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Concrete eating robot could render rubble recyclable

Shannon Moneo
Concrete eating robot could render rubble recyclable
The ERO robot is designed to separate aggregate from cement and rebar. The undamaged and clean aggregate can be recycled. ERO is currently at the concept stage. -

A robot that "erases" concrete buildings got a thumbs-up from the Industrial Designers Society of America, who gave its designer a gold award in the student category.

The yellow and grey machine, named ERO, looks similar to a heavy-duty vacuum, and has the potential to quickly take down concrete structures, separate the material and render a large portion of the material as recyclable.

“ERO can create an asset instead of waste,” said its designer Omer Haciomeroglu, via Skype, from his home in Istanbul, Turkey.

What he means is that ERO has the ability to separate aggregate from the cement and rebar.

The aggregate, undamaged and cleaned, is ready to be re-purposed, said Haciomeroglu, who has a master’s degree in advanced product design from Ume Institute of Design in northern Sweden.

Working with engineers, it took five months to design ERO, which was Haciomeroglu’s thesis project.

The robot remains in the design stage and Haciomeroglu hasn’t been able to get a company to put up money to build the prototype of ERO.

“Those in the concrete industry see the potential,” he said.

“No one said it’s a crazy idea. All the technology exists. It just needs to be engineered and tested.”

ERO’s name comes from “erosion,” in this case, using water to wear away the concrete.

With the world population and mega-cities growing at an unprecedented rate, Haciomeroglu wanted to find a more economical and environmentally-sustainable way of taking down and rebuilding concrete structures, as the demand for more living and working space increases.

Sending less waste to landfills was also an important consideration.

“We have to find a smart way to rebuild,” said Haciomeroglu, whose father is an architect.

Before starting, the robot scans the building to determine the best way to proceed.

Rather than the typical method of using large amounts of water to keep dust down and expending a lot of energy and brute mechanical force to crush the concrete, ERO would use highly-pressurized jets of water to crack the building’s concrete surface.

It then sucks and separates the mixture of aggregate, cement and water.

The water is re-filtered and returned to the blasting system.

Aggregate and filtered cement slurry are sent separately to a packaging unit to be contained.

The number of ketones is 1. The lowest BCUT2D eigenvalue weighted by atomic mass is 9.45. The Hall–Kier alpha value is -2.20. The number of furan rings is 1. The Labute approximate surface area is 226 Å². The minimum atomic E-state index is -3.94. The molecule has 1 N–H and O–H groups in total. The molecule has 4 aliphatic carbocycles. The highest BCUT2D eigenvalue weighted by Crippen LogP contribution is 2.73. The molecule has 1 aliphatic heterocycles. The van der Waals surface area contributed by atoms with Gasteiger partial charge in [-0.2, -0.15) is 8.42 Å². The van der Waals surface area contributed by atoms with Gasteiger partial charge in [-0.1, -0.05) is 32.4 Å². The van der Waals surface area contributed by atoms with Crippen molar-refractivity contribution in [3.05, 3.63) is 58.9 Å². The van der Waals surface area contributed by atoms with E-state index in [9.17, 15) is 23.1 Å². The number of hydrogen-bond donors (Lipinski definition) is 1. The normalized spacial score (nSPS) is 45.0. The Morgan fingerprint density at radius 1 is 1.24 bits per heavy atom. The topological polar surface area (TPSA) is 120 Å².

Clean aggregate is packed into labelled bags, ready for re-use.

The standing rebar meanwhile, gets cleaned of rust and dust by ERO’s high-powered jets of water.

“The rebar is then like brand new material,” Haciomeroglu said.

“You can cut it, use as is. It can also be melted down.”

Only a handful of people are needed on site to supervise the handling and distribution of the deconstructed materials.

A professor at Simon Fraser University’s School of Engineering Science said Haciomeroglu has a lot of good ideas, but the project has many components, with some areas lacking detail.

“There’s not a lot of detail on the filtration process,” said Professor Shahram Payandeh. “It would be nice to hear more.”

Given that the robot is to work autonomously, Payandeh said detail is also lacking about how that would occur.

“You need cameras, sensors to make the robot aware of its environment,” said Payandeh, whose speciality is robotics and systems design.

In a construction environment, full of moving machinery and people, it can be difficult to align equipment.

As for water-jet cutting, the technology already exists, Payandeh said.

It’s a matter of connecting the water jet to another piece of machinery, such as a mini-bobcat.

Overall, Payandeh applauded the clever ideas in Haciomeroglu’s design, but the mechanical challenges of having the robot work autonomously in a demanding environment and the lack of clarity on how the waste products would be handled left the professor with questions.

Even with those questions, Haciomeroglu, who studied design for two years at California State University in Long Beach and later received his bachelor’s degree in industrial design from Istanbul Technical University in 2007, has been getting orders for ERO from around the world.

Usually a couple queries each day cross his desk from places like Austria, China, Portugal, Brazil, Kazakhstan and the U.S.

But Haciomeroglu stressed that ERO is only at the concept stage.

A Swedish company is interested, but Haciomeroglu said that it takes a lot of time and money to reach a deal.

“This project is so big, it needs a huge resource,” he said.

Until an actual ERO is built, Haciomeroglu won’t know what it would cost to build what the retail price would be.

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